One look at the resume of Maria Mariencheck, MD, and you cannot help but be impressed. High school valedictorian, a generous scholarship to Washington University, acceptance into a medical scientist program that included a full ride to medical school as well as a stipend that earned her an MD/PhD, and a dermatology residency followed by faculty appointment at Duke. If you only looked at her on paper, you'd miss the best part of the story - her heart.
The oldest of three girls, Mariencheck grew up in Glen Ellyn, Illinois, about an hour outside of Chicago. The importance of getting a good education was stressed in her home and not just because her mother was a school teacher. "My grandparents immigrated to America from Italy, they mined coal in Virginia and never learned to read. My parents were born in the United States and while my mom went to college, my father, who worked for the railroad, only completed high school. Education to them was the way out," said Mariencheck. "We lived a simple lifestyle. I went to a public high school; we may have taken two vacations my whole life."
Even though she graduated at the top of her class, Mariencheck had not really looked at many colleges. In fact, she thought her only option, for financial reasons, would be the University of Illinois until a trip with a friend opened another door. "I tagged along with a friend and her parents to St. Louis and we toured Washington University. I got to talk to the people there and fortunately they took an interest in me," said Mariencheck. "I only applied to the University of Illinois and to Washington University. When I was offered a very generous scholarship to Wash U, it was an easy decision. While I wasn't a fan of big cities, St. Louis was close enough that I could take the train home."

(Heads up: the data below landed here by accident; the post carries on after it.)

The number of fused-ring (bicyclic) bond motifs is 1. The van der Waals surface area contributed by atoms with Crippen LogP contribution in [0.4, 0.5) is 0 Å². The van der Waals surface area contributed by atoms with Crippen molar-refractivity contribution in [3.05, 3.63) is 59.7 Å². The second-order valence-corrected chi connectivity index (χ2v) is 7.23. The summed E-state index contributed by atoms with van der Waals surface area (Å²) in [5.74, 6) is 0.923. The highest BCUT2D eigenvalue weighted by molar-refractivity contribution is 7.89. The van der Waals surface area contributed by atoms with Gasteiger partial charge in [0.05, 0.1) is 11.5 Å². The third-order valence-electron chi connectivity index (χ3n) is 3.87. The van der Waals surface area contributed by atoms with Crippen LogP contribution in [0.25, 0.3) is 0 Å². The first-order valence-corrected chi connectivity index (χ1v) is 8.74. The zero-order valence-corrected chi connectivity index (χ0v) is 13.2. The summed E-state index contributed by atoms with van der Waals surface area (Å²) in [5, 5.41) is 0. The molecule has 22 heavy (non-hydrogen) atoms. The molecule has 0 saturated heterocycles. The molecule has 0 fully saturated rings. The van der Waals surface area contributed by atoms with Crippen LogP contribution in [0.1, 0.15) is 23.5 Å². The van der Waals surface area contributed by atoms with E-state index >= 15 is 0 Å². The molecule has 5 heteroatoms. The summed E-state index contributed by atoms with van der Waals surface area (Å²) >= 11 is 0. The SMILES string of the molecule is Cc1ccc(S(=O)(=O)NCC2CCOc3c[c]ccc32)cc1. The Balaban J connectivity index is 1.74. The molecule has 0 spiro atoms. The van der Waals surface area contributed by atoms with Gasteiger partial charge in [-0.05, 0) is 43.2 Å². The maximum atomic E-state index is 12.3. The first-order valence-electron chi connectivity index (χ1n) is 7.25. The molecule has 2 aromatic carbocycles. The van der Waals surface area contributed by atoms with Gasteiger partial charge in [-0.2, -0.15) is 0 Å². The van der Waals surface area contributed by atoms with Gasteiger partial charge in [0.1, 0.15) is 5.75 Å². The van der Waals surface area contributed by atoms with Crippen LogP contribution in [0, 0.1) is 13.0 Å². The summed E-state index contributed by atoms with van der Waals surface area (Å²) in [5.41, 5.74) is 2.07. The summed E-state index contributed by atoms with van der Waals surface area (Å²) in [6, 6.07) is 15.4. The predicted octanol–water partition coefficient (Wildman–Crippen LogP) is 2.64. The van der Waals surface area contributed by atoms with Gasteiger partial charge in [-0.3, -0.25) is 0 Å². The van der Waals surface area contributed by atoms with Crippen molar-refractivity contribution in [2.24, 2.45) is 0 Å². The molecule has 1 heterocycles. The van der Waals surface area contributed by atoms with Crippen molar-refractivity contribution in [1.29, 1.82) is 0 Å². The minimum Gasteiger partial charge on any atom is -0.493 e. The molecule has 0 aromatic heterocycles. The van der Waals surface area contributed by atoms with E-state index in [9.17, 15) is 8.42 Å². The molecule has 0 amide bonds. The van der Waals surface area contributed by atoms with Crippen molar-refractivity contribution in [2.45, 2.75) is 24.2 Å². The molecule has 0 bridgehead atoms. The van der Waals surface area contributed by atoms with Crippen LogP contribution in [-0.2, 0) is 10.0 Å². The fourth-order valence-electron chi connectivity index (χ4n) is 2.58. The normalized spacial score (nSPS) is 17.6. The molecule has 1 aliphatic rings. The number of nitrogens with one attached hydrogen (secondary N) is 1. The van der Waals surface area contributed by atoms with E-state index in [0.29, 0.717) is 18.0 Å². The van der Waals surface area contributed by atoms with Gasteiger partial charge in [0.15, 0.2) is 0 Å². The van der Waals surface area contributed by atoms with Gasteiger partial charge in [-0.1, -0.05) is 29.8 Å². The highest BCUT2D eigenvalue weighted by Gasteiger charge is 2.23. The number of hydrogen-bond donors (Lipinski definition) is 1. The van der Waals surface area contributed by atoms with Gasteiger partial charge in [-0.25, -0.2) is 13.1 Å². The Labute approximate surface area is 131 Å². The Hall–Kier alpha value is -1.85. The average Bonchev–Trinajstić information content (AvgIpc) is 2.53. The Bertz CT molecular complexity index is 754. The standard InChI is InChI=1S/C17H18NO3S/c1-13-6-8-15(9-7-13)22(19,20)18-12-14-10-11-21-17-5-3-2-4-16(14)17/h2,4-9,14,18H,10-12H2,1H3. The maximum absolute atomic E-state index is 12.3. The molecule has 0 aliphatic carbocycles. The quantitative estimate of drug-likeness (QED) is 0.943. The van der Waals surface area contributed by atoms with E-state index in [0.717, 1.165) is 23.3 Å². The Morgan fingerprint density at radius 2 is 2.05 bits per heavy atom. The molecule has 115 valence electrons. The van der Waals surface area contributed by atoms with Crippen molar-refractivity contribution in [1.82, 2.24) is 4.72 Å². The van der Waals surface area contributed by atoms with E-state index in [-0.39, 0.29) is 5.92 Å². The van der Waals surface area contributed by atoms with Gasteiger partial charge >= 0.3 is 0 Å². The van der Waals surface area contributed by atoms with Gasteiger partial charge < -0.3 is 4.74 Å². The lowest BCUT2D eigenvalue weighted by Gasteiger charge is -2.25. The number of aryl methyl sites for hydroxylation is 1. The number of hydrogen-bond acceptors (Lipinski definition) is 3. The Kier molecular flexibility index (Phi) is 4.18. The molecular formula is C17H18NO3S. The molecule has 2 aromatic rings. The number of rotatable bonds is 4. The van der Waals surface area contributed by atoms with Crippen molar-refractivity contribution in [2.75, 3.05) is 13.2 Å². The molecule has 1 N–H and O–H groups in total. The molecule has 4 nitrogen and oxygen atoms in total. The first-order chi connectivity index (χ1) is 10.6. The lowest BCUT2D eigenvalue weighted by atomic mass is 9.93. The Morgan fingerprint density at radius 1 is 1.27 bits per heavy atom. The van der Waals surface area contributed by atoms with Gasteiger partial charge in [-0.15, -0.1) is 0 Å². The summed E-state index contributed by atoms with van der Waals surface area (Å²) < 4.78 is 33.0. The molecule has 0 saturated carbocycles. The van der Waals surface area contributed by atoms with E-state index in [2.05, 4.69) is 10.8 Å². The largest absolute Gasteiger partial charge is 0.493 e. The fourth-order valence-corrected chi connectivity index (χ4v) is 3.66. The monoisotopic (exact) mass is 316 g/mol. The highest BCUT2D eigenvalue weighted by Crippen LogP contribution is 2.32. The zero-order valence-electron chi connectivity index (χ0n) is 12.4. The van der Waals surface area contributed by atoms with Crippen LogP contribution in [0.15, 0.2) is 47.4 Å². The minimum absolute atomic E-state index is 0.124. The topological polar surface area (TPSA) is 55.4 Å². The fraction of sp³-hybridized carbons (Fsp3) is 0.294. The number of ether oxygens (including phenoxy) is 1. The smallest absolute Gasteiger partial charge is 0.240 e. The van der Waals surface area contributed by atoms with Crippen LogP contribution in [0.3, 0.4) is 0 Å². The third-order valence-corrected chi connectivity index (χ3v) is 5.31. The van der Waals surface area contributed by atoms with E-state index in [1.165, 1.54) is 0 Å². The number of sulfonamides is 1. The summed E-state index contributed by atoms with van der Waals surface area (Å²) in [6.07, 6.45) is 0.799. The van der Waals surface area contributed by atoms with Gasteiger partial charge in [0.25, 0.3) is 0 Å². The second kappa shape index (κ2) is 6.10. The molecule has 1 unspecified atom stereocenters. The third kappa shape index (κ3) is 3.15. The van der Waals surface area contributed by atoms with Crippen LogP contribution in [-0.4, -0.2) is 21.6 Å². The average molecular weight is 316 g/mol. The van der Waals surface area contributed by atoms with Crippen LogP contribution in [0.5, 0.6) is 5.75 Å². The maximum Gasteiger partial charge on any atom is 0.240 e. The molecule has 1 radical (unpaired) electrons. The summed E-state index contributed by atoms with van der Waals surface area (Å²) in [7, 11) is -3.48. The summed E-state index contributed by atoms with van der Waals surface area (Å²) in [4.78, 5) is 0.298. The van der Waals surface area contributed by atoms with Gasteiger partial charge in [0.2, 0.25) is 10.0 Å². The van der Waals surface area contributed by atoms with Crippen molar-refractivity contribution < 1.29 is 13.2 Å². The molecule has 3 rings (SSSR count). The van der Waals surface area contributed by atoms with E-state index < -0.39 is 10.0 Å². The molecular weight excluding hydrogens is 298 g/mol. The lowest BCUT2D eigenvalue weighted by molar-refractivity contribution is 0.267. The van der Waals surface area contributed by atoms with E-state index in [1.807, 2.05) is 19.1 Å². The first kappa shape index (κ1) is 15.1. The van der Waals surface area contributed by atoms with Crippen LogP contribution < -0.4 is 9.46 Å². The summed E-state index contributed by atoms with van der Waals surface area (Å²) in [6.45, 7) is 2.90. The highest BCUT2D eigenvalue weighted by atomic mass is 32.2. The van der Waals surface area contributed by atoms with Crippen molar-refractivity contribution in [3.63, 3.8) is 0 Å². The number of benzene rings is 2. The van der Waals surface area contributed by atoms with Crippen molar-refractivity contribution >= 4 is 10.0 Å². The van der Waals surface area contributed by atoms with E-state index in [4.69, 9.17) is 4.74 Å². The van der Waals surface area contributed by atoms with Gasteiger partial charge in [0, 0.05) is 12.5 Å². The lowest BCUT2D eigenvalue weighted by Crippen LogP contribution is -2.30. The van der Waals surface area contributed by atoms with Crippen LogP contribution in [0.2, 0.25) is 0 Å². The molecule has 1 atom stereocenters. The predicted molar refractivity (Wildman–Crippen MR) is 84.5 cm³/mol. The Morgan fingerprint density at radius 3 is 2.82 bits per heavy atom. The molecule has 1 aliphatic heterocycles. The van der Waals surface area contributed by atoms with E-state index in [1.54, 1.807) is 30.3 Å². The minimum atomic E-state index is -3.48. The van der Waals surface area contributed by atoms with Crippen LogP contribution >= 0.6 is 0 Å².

That train ride home would ultimately come to mean a great deal, not only to Mariencheck, but also to the career path she would choose. Late in her sophomore year, her father was diagnosed with stomach cancer. "I spent the summer after he was diagnosed at home helping my mother care for him. Then, went back to school in the fall, but came home on weekends until he died at the end of my junior year," she said. "I had planned to go into research in cell biology but going through my dad's cancer got me interested in medicine. My advisors encouraged me to apply to Washington University's medical scientist training program, that would earn me a MD and a PhD in cell biology. The seven-year program included a full ride to medical school plus a stipend for living expenses and with my dad gone and two sisters for my mom to support on her own, that made the competitive program even more attractive as an option after I completed my undergraduate studies."